April 13, 2015


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Political Briefs

Top stories

State lawmakers take aim at UC brass’ lofty salaries – State lawmakers from both parties are sending the University of California an angry message by advancing a bill to cap compensation for UC employees at $500,000 under penalty of losing public funding.  San Francisco Chronicle article

Race relations in California better than elsewhere in U.S., voters say – A half-century after the Watts riots laid bare deep racial divisions in Los Angeles, nearly two-thirds of California voters say race relations in the state are better than elsewhere in America even as they acknowledge persistent tensions, according to a new USC Dornsife/Los Angeles Times poll.  LA Times article

Statewide politics/Ballot Measures

Pension initiative may empower local reforms — The leaders of two local pension reforms, former San Jose Mayor Chuck Reed and former San Diego Councilman Carl DeMaio, are working with a coalition on a statewide initiative to help local governments make cost-cutting pension reforms.  Calpensions article

Other areas

Lawmakers address California’s deeply fragmented mental health system – Lawmakers are trying to address the inconsistency of policies and approaches, but activist groups often disagree about the appropriate balance between protecting patients’ civil liberties and forcing treatment on people who may be in danger or pose a danger to others because of severe mental illness.  LA Times article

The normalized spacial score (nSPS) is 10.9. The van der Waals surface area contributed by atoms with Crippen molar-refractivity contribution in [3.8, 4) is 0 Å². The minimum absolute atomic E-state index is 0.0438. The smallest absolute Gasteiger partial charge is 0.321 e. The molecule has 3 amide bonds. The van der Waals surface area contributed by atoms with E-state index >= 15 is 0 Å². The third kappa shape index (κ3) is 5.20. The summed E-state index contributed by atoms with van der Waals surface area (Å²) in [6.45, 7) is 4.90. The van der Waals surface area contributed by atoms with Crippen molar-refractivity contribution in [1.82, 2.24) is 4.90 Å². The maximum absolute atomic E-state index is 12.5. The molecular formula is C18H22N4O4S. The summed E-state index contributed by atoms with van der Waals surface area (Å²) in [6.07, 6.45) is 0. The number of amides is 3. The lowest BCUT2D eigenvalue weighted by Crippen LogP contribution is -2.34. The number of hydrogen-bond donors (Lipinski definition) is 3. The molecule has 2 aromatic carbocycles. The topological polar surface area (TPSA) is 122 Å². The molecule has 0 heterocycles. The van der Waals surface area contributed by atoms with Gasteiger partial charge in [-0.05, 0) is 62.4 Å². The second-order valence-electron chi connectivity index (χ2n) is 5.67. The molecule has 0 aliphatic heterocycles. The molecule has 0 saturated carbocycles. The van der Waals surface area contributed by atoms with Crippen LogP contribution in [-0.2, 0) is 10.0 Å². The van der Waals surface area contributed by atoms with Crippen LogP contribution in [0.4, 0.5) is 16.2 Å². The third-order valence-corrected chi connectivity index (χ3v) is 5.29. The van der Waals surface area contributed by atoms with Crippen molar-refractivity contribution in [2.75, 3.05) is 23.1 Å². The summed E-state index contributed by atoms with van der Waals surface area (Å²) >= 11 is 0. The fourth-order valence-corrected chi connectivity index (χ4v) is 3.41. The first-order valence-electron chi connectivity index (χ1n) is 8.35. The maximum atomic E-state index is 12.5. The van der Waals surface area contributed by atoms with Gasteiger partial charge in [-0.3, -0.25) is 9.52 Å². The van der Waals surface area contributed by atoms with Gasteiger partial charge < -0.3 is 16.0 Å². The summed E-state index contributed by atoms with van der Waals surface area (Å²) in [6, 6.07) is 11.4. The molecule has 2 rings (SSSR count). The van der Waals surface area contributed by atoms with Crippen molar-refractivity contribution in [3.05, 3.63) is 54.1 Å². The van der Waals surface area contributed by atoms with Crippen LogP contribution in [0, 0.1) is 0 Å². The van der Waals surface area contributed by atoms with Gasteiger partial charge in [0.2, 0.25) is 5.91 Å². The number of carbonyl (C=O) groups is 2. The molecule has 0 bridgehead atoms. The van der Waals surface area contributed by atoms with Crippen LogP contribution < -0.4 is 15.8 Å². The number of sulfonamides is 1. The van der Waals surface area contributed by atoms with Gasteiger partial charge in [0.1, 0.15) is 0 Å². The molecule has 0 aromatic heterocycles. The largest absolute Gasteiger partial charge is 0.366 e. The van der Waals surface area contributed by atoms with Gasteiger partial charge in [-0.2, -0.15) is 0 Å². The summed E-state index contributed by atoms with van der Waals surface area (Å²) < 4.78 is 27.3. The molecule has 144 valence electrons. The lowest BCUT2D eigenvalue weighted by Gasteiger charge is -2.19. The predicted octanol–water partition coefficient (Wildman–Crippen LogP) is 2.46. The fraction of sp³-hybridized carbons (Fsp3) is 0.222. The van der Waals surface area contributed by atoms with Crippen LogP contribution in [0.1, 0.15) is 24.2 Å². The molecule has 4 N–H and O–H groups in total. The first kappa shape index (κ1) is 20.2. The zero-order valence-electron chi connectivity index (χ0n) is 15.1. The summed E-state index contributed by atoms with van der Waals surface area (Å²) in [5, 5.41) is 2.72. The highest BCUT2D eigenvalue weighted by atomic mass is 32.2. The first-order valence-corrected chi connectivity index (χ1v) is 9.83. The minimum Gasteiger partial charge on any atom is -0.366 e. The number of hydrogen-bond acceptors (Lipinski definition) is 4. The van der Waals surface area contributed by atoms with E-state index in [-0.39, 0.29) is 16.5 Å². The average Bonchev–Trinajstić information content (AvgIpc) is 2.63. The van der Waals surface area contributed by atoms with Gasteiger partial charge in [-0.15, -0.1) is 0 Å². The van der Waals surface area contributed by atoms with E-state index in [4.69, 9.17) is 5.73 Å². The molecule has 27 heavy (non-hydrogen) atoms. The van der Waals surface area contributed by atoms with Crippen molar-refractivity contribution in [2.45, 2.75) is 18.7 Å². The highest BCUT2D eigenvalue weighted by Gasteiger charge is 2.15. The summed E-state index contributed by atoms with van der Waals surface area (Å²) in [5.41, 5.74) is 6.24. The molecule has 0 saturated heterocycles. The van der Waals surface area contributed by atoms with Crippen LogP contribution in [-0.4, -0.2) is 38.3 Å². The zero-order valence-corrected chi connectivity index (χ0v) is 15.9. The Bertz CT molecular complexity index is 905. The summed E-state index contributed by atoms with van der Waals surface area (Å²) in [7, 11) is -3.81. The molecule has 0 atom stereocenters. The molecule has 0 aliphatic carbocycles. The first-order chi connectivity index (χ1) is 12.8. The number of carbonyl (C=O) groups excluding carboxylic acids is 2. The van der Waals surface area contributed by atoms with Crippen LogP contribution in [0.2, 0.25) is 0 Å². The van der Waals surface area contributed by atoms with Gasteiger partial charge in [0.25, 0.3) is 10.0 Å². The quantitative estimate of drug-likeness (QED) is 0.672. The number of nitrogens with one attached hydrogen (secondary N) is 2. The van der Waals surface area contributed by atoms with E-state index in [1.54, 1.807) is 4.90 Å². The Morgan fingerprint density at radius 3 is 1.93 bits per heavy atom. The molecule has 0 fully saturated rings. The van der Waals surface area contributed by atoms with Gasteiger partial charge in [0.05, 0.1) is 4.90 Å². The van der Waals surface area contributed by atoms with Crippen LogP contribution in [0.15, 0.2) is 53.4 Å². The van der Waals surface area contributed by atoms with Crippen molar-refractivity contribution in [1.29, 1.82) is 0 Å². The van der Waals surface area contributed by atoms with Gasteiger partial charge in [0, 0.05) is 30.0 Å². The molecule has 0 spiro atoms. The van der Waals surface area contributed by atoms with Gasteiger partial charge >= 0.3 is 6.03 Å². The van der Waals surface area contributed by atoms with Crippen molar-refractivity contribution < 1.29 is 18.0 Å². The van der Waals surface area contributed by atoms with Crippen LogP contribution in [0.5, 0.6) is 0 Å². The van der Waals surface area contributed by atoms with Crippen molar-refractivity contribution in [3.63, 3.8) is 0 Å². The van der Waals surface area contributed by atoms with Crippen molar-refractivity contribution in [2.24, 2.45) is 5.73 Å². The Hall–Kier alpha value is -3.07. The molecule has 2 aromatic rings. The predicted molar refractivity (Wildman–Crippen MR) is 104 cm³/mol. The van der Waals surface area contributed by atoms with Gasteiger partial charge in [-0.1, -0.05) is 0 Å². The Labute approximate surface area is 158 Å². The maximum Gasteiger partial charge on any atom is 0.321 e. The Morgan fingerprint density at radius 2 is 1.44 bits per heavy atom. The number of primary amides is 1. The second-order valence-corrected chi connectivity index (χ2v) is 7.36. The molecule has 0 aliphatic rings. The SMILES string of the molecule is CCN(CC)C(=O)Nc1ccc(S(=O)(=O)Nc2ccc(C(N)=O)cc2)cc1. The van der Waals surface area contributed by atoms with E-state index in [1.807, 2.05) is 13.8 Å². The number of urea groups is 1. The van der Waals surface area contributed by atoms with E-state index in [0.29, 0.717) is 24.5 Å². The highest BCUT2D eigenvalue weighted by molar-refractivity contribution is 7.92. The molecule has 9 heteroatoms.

Sacramento Bee: There’s no time like April to talk about tax reform – Tax reform is always a sensitive and politically explosive issue. But with Democrats in control of both houses of the Legislature and a governor who will not be running for re-election, there’s no better time than now for policymakers to show the courage to tackle one of the state’s most vexing problems. Sacramento Bee editorial

Hillary Clinton launches second bid for White House – Hillary Clinton officially launched her long-expected campaign for the White House Sunday, attempting for a second time to become the first female president in the nation’s history.  McClatchy Newspapers article

Fresno Armenian leaders praise Pope’s acknowledgement of Armenian genocide — Pope Francis’ remarks urging the world to recognize the slaughter of Armenians by the Ottoman Turks a century ago as “the first genocide of the 20th Century” drew unanimous praise Sunday from several prominent leaders of Fresno’s Armenian community.  Fresno Bee article

California Government Today:

Senate Daily File

Assembly Daily File

News Briefs

Top Stories

As wells dry up, Monson hopes for more than talk about a fix — Monson has been trying for years without success to get help with its drinking water problems, which have involved contamination in the past. In this fourth year of drought, the lack of indoor plumbing is spreading again through the rural San Joaquin Valley, just as it did last year. At Quintanilla’s property, there is a sight now common in many small towns — stacks of bottled water cases outside the door.  Fresno Bee article

George Skelton: In California, rights to water exceed supply – It’s arguable whether California has enough water to meet its actual needs. But it clearly does not have enough to match people’s expectations. And one reason is simple. Government historically has over-promised — not exactly a new concept.  Skelton column in LA Times

Jobs and the Economy